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Archive for August, 2008

Do the Math – competition

Posted by Texas Education on August 31, 2008

‘Do the Math’ starts Wednesday

Here’s something ALL elementary math teachers should know about. Math can take you places is a joint venture with KERA and Travelocity that uses real-life travel senarios to make math fun for kids in grades fourth through sixth.

KERA’s “Do The Math” competition starts Wednesday and runs through Nov. 3. Texas math teachers and students in kindergarten through sixth grade are invited to submit original math word problems and activities illustrating how math is used in the real world.

Submissions should focus on one of five algebra readiness concepts: patterns, equivalency, measurement, reasonableness and problem solving. The activity should take no longer than 30 minutes to complete.

Details and entry forms are available here or call the KERA Educational Resource Center at 214-740-9209.

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Crosby bus driver reprimanded for turning off the A/C

Posted by Texas Education on August 30, 2008

Just when you think you’ve heard it all, someone goes and does something completely asinine. This bus driver was, well, basically given a warning, but if it were my child, I’m sorry, I would have asked for her termination. Maybe that’s just me, but I’ve seen, especially in the news, where people have done far less and have been fired or asked to resign. Nope, zero tolerance, in my books.

Here’s the scoop:

A Crosby school bus driver accused of punishing unruly elementary school students by turning off the air conditioning and rolling up the windows was reprimanded Friday by the school district. Parents complained to the Crosby Independent School District transportation department after their children got off the bus flushed and sweaty Thursday afternoon. School administrators said Friday the bus driver told them she turned off the rear air conditioning unit, but kept the bus’ front cooling unit running. ‘I was infuriated,’ said Jennifer Colombo, whose 6-year-old son Dylan was a passenger on the bus. ‘Especially with all the stories you hear about children dying in hot cars, there’s no reason anyone should be disciplined that way.’ Dylan’s first-grade classmate at Barrett Primary, Abigail Jensen, was beet red and dripping with sweat when she got off the bus, her mother Pam Jensen said.

‘Abby had on a red shirt yesterday and she was as red as the shirt,’ she said. She asked her daughter what had happened, and the girl replied, ‘Nobody would be quiet so the bus driver turned off the air conditioner and would not let us roll the windows down or anything. ‘She said they would even be in worse trouble if they rolled the windows down,’ Jensen said. ‘So here they are in 96, 98 degree weather and all these kids with no air.’ Jensen was livid. ‘I mean that’s uncalled for,’ she said. ‘I can understand children needing to have some consequences if they’re not doing what they’re supposed to do, but you don’t turn the air conditioning off, especially in Houston with the weather the way it is.’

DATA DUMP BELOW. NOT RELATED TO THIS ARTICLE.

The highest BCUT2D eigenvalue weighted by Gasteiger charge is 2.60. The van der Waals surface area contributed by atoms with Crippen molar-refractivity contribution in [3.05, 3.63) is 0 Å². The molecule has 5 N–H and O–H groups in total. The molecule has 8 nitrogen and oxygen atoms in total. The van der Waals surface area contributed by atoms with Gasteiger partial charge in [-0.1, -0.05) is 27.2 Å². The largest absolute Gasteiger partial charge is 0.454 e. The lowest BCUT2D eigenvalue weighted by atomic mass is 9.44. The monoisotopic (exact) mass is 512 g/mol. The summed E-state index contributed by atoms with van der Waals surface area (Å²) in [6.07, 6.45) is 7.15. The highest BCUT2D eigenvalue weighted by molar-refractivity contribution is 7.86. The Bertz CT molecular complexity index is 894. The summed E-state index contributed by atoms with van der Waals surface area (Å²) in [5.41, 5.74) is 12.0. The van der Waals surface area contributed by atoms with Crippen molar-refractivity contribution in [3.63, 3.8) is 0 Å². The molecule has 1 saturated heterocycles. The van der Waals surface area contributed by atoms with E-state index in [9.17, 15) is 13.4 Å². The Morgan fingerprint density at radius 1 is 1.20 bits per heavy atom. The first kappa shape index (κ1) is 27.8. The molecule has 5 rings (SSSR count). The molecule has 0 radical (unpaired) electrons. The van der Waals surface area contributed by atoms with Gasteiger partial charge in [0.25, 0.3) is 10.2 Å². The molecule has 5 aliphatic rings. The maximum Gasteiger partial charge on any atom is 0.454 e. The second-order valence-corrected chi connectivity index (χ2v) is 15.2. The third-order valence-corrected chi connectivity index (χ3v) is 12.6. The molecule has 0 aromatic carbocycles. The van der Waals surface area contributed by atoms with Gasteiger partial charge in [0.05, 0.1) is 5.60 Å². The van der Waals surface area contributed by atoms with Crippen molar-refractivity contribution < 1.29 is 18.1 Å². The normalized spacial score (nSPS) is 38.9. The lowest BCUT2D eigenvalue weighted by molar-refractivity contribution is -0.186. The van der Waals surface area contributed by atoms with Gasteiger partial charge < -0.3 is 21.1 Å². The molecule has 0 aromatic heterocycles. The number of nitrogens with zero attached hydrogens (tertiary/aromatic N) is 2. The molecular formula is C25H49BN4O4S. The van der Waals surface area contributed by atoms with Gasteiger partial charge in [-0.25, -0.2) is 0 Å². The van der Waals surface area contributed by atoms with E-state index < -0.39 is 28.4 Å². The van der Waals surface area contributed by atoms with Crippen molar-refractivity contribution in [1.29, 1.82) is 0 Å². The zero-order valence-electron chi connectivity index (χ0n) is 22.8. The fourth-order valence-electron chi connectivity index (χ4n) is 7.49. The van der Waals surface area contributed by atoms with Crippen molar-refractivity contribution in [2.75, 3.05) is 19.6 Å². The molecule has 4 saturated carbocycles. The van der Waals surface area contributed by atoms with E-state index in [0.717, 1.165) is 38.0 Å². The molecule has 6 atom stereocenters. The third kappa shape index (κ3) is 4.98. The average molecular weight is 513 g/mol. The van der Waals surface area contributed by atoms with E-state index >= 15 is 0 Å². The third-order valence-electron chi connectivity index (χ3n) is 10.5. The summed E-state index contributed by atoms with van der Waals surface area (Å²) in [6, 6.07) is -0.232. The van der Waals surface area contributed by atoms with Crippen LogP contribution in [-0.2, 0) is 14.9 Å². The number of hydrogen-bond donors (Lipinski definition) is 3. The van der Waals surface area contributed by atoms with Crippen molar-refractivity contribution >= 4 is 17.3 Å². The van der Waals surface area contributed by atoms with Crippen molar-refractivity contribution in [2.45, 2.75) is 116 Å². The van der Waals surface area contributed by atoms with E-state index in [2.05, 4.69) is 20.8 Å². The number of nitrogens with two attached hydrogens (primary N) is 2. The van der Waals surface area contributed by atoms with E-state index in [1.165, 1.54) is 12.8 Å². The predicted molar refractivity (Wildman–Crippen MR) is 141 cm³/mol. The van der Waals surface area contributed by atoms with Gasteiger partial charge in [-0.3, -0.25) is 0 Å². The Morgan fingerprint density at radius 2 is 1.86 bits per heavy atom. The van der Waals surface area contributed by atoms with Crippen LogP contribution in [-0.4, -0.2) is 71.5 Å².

The driver, Michelle Crawford, has worked for Crosby ISD since March 2007 and has no previous disciplinary record, said district spokesman Robert Tatman. Attempts to contact Crawford for comment Friday were unsuccessful. Tatman said Crawford told CISD Transportation Department officials that she was having problems with the students Thursday afternoon so she told them that she was going to turn the radio off until they quieted down. ‘That did not work,’ Tatman said. ‘Then what happened was that she went ahead and said that she would turn off the air conditioner. You know, trying to get them to be quiet.’ Crawford]said she only drove for about three minutes before turning the air back up, Tatman said. ‘It was just two stops,’ he said. ‘She counted the exact number.’ Crawford will continue to drive while on probation, but if there’s another incident she will be fired, Tatman said. ‘No one’s defending turning the air conditioning off, obviously,’ Tatman said. ‘It was inappropriate and hopefully would never happen again.’ Jensen said she has requested to view video from the bus so she can see for herself exactly what happened. ‘I’m still mad about it but at least they have done something,’ she said.

lindsay.wise@chron.com

“At least they have done something.” ??? What?? What did they do? No, this is unacceptable behavior, this women should not be in this line of work, if that’s all she can think of for discipline. I’d kinda like to see that video myself.

Posted in accountability, bizzare, completely unbelievable, Ethics, In-the-news | Tagged: , | Leave a Comment »

Browse privately

Posted by Texas Education on August 29, 2008